ii) Solar Tower (Central Receiving System)
Central receiver systems use heliostats to track the sun by double axes mechanisms following the azimuth and elevation angles with the purpose to reflect the sunlight from many heliostats oriented around a tower and concentrate it towards a central receiver situated atop the tower. This technology has the advantage of transferring solar energy very efficiently by optical means and of delivering highly concentrated sunlight to one central receiver unit, serving as energy input to the power conversion system. In spite of the elegant design concept and in spite of the future prospects of high concentration and high efficiencies, the central receiver technology require more development for further up scaling plant performance. Its main attraction consists in the prospect of high process temperatures generated by highly concentrated solar radiation to supply energy to the topping cycle of any power conversion system and to feed effective energy storage systems able to cover the demand of modern power conversion systems.
Different receiver heat transfer media that have been successfully used are water/steam, liquid sodium, molten salt, ambient air, oil.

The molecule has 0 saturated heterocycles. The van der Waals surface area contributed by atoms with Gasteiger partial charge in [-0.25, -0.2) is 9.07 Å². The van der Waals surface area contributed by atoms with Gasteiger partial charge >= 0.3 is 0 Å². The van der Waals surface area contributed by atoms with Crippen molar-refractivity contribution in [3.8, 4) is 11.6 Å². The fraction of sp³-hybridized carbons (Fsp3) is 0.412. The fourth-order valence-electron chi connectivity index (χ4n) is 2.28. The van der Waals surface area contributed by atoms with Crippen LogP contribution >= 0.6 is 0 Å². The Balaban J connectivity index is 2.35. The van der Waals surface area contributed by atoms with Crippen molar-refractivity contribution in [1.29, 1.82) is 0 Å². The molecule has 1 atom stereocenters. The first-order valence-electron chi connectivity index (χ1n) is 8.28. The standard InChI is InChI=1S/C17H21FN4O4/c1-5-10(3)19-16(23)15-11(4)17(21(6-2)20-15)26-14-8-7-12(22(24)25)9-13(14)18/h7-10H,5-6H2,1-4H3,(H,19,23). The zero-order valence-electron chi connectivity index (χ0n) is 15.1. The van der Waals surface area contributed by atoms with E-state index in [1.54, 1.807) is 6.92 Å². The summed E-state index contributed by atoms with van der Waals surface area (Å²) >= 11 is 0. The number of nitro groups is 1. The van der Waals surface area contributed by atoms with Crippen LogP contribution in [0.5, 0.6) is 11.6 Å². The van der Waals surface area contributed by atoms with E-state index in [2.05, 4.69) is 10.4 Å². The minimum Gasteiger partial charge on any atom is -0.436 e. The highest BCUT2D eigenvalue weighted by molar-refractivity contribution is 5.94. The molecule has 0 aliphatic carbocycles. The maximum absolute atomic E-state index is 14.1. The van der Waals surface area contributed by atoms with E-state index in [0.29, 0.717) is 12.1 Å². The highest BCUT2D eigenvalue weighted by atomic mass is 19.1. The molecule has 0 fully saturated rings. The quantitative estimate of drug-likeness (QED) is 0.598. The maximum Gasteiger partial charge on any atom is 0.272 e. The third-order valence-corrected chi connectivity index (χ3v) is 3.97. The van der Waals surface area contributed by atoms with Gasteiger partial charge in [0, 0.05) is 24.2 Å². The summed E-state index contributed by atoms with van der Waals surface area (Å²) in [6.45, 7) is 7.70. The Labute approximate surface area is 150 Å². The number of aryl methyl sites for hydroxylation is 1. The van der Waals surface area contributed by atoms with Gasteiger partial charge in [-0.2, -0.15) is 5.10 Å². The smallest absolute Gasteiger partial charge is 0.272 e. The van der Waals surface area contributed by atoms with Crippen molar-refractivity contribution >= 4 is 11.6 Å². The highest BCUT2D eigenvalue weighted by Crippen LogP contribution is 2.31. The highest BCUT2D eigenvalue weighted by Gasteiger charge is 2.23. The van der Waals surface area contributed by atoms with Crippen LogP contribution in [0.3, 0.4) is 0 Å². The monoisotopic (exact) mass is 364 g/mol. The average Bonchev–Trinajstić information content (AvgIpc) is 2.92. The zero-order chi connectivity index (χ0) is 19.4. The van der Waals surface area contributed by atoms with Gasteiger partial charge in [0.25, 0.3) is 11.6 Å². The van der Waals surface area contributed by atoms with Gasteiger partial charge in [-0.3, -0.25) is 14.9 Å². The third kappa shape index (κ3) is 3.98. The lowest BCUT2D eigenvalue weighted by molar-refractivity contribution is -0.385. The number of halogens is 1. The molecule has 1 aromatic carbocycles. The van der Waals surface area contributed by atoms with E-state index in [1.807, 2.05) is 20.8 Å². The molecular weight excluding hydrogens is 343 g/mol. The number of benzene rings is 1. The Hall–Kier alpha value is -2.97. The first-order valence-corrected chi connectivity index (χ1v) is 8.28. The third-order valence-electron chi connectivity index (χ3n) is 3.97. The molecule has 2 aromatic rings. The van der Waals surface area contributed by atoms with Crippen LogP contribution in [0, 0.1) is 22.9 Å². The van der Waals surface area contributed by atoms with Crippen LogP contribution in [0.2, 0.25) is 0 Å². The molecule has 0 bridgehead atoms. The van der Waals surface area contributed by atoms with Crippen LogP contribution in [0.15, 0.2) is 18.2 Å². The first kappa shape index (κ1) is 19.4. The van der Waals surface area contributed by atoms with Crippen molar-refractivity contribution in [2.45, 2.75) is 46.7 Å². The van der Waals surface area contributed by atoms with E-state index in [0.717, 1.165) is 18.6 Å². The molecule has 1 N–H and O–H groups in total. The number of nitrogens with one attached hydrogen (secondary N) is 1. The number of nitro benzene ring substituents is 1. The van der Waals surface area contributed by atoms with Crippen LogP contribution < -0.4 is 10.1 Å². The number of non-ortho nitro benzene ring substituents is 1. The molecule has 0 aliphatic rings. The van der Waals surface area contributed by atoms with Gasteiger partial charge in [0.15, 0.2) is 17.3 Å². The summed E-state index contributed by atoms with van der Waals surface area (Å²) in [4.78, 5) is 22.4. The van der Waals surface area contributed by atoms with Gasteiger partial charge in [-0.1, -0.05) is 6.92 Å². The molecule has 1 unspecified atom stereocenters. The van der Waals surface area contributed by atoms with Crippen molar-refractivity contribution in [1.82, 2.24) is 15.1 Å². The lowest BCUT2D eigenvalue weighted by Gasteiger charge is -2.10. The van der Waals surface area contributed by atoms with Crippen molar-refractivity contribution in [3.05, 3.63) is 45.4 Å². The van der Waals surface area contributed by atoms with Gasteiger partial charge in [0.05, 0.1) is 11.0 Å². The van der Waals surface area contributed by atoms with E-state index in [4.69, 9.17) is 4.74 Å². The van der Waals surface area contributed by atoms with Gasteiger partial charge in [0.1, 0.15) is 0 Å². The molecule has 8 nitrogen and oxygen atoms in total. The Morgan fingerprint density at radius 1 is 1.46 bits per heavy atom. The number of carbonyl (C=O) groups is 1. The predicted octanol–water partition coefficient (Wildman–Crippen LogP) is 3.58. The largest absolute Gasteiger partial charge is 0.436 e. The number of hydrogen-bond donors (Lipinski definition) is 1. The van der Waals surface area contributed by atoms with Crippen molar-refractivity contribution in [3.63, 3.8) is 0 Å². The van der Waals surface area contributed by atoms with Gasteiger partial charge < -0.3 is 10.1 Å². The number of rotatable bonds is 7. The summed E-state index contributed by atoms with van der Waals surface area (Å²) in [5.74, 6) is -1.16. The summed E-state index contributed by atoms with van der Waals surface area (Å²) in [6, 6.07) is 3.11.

Solar Tower plants have the good long-term perspective for high conversion efficiencies and for use of very efficient energy storage systems by utilization of high temperatures in order to enlarge the solar capacity or solar share.
iii) Linear Fresnel
The Linear Fresnel technology uses long, flat or slightly curved mirrors to focus sunlight onto a linear receiver located at a common focal point of the reflectors. The receiver runs parallel to and above the reflectors and collects the heat to boil water in the tubes, generating high-pressure steam to power the steam turbine (water/direct steam generation, no need for heat exchangers). The reflectors make use of the Fresnel lens effect, which allows for a concentrating mirror with a large aperture and short focal length. This reduces the plant costs since sagged-glass parabolic reflectors are typically much more expensive. Since the optical efficiency as well as the working temperatures are considerably lower than with other CSP concepts, saturated steam conditions have to be considered for this technology. Development is now heading from demonstration plants to bigger, commercialized projects. The receiver is stationary and so fluid couplings are not required (as in troughs and dishes). The mirrors also do not need to support the receiver, so they are structurally simpler. When suitable aiming strategies are used (mirrors aimed at different receivers at different times of day), this can allow a denser packing of mirrors on available land area.